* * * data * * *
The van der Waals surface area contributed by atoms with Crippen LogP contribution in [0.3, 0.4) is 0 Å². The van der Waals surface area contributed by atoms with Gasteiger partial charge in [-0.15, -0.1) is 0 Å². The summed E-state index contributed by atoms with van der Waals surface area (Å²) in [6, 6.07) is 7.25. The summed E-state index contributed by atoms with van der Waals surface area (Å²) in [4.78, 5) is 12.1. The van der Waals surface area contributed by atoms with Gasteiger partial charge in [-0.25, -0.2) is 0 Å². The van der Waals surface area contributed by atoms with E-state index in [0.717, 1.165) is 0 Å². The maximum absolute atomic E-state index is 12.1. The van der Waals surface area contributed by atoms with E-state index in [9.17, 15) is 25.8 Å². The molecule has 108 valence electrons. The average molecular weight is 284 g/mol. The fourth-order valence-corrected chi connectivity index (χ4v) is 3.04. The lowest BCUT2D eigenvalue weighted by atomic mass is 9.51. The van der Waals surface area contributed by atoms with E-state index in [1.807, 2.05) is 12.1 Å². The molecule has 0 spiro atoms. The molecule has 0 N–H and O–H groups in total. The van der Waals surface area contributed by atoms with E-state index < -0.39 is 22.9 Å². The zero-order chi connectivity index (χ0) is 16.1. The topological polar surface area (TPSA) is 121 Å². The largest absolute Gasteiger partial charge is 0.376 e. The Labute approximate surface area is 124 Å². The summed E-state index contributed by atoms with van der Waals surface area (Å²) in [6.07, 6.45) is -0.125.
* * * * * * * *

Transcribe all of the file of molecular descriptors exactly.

The van der Waals surface area contributed by atoms with Crippen LogP contribution in [0.3, 0.4) is 0 Å². The van der Waals surface area contributed by atoms with Gasteiger partial charge in [-0.15, -0.1) is 0 Å². The summed E-state index contributed by atoms with van der Waals surface area (Å²) in [6, 6.07) is 7.25. The summed E-state index contributed by atoms with van der Waals surface area (Å²) in [4.78, 5) is 12.1. The van der Waals surface area contributed by atoms with Gasteiger partial charge in [-0.25, -0.2) is 0 Å². The van der Waals surface area contributed by atoms with E-state index in [0.717, 1.165) is 0 Å². The maximum absolute atomic E-state index is 12.1. The van der Waals surface area contributed by atoms with E-state index in [9.17, 15) is 25.8 Å². The molecule has 108 valence electrons. The average molecular weight is 284 g/mol. The fourth-order valence-corrected chi connectivity index (χ4v) is 3.04. The lowest BCUT2D eigenvalue weighted by atomic mass is 9.51. The van der Waals surface area contributed by atoms with E-state index in [1.807, 2.05) is 12.1 Å². The molecule has 0 spiro atoms. The molecule has 0 N–H and O–H groups in total. The van der Waals surface area contributed by atoms with E-state index < -0.39 is 22.9 Å². The zero-order chi connectivity index (χ0) is 16.1. The topological polar surface area (TPSA) is 121 Å². The largest absolute Gasteiger partial charge is 0.376 e. The Labute approximate surface area is 124 Å². The summed E-state index contributed by atoms with van der Waals surface area (Å²) in [6.07, 6.45) is -0.125.